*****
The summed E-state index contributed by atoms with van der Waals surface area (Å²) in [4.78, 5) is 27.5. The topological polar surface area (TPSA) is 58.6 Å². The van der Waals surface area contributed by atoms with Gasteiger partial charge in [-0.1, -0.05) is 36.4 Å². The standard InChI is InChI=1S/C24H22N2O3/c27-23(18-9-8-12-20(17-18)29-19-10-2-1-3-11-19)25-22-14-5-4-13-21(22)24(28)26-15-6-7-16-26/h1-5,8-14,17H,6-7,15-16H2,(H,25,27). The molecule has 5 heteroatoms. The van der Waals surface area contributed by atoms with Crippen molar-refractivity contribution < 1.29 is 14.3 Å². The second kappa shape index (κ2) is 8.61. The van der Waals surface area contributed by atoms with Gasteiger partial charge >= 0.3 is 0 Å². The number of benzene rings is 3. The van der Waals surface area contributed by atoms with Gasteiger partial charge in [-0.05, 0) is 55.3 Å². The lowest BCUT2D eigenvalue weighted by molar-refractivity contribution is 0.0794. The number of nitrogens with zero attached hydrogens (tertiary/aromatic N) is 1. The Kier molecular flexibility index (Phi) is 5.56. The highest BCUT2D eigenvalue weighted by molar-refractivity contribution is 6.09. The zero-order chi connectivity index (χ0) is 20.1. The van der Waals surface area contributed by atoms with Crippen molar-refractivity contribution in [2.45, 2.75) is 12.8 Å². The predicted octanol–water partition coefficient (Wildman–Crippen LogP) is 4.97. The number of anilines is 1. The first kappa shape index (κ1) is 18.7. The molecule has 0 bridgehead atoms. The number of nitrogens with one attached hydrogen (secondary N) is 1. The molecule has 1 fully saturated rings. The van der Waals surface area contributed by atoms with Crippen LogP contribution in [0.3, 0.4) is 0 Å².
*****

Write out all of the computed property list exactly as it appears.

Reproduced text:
The summed E-state index contributed by atoms with van der Waals surface area (Å²) in [4.78, 5) is 27.5. The topological polar surface area (TPSA) is 58.6 Å². The van der Waals surface area contributed by atoms with Gasteiger partial charge in [-0.1, -0.05) is 36.4 Å². The standard InChI is InChI=1S/C24H22N2O3/c27-23(18-9-8-12-20(17-18)29-19-10-2-1-3-11-19)25-22-14-5-4-13-21(22)24(28)26-15-6-7-16-26/h1-5,8-14,17H,6-7,15-16H2,(H,25,27). The molecule has 5 heteroatoms. The van der Waals surface area contributed by atoms with Crippen molar-refractivity contribution < 1.29 is 14.3 Å². The second kappa shape index (κ2) is 8.61. The van der Waals surface area contributed by atoms with Gasteiger partial charge >= 0.3 is 0 Å². The number of benzene rings is 3. The van der Waals surface area contributed by atoms with Gasteiger partial charge in [-0.05, 0) is 55.3 Å². The lowest BCUT2D eigenvalue weighted by molar-refractivity contribution is 0.0794. The number of nitrogens with zero attached hydrogens (tertiary/aromatic N) is 1. The Kier molecular flexibility index (Phi) is 5.56. The highest BCUT2D eigenvalue weighted by molar-refractivity contribution is 6.09. The zero-order chi connectivity index (χ0) is 20.1. The van der Waals surface area contributed by atoms with Crippen molar-refractivity contribution in [2.45, 2.75) is 12.8 Å². The predicted octanol–water partition coefficient (Wildman–Crippen LogP) is 4.97. The number of anilines is 1. The first kappa shape index (κ1) is 18.7. The molecule has 0 bridgehead atoms. The number of nitrogens with one attached hydrogen (secondary N) is 1. The molecule has 1 fully saturated rings. The van der Waals surface area contributed by atoms with Crippen LogP contribution in [0.3, 0.4) is 0 Å².